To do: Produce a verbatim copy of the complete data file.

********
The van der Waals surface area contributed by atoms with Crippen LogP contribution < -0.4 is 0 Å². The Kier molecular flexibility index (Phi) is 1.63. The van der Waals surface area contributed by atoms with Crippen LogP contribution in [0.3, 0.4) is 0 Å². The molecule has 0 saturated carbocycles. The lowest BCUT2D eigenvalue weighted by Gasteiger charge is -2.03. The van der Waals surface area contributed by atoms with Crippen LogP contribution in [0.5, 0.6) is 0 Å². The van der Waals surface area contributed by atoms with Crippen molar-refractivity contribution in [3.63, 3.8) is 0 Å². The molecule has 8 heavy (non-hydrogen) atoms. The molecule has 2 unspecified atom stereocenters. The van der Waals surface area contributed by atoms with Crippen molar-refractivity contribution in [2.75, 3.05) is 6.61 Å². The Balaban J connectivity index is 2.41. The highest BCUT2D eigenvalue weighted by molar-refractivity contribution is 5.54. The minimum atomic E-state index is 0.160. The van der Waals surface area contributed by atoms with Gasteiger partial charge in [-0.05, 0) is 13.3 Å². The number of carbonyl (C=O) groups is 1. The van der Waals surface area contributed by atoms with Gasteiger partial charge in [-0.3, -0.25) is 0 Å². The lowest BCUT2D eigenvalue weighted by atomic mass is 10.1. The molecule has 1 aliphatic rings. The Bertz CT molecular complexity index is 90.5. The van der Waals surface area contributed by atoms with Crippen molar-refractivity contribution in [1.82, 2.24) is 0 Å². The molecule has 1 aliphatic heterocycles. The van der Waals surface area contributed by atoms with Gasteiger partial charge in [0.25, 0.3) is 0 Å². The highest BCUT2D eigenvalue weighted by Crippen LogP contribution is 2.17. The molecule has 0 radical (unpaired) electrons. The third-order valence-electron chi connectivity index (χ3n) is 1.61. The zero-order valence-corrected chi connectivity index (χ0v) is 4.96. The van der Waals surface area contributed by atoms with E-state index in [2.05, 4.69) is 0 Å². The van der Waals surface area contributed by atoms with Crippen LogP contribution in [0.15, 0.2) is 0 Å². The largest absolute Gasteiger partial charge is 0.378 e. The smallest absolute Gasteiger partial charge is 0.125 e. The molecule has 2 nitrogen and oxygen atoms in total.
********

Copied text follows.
The van der Waals surface area contributed by atoms with Crippen LogP contribution < -0.4 is 0 Å². The Kier molecular flexibility index (Phi) is 1.63. The van der Waals surface area contributed by atoms with Crippen LogP contribution in [0.3, 0.4) is 0 Å². The molecule has 0 saturated carbocycles. The lowest BCUT2D eigenvalue weighted by Gasteiger charge is -2.03. The van der Waals surface area contributed by atoms with Crippen LogP contribution in [0.5, 0.6) is 0 Å². The van der Waals surface area contributed by atoms with Crippen molar-refractivity contribution in [3.63, 3.8) is 0 Å². The molecule has 8 heavy (non-hydrogen) atoms. The molecule has 2 unspecified atom stereocenters. The van der Waals surface area contributed by atoms with Crippen molar-refractivity contribution in [2.75, 3.05) is 6.61 Å². The Balaban J connectivity index is 2.41. The highest BCUT2D eigenvalue weighted by molar-refractivity contribution is 5.54. The minimum atomic E-state index is 0.160. The van der Waals surface area contributed by atoms with Gasteiger partial charge in [-0.05, 0) is 13.3 Å². The number of carbonyl (C=O) groups is 1. The van der Waals surface area contributed by atoms with Gasteiger partial charge in [-0.3, -0.25) is 0 Å². The lowest BCUT2D eigenvalue weighted by atomic mass is 10.1. The molecule has 1 aliphatic rings. The Bertz CT molecular complexity index is 90.5. The van der Waals surface area contributed by atoms with Crippen molar-refractivity contribution in [1.82, 2.24) is 0 Å². The molecule has 1 aliphatic heterocycles. The van der Waals surface area contributed by atoms with Gasteiger partial charge in [0.25, 0.3) is 0 Å². The highest BCUT2D eigenvalue weighted by Crippen LogP contribution is 2.17. The molecule has 0 radical (unpaired) electrons. The third-order valence-electron chi connectivity index (χ3n) is 1.61. The zero-order valence-corrected chi connectivity index (χ0v) is 4.96. The van der Waals surface area contributed by atoms with E-state index in [2.05, 4.69) is 0 Å². The van der Waals surface area contributed by atoms with Crippen LogP contribution in [0.15, 0.2) is 0 Å². The largest absolute Gasteiger partial charge is 0.378 e. The smallest absolute Gasteiger partial charge is 0.125 e. The molecule has 2 nitrogen and oxygen atoms in total.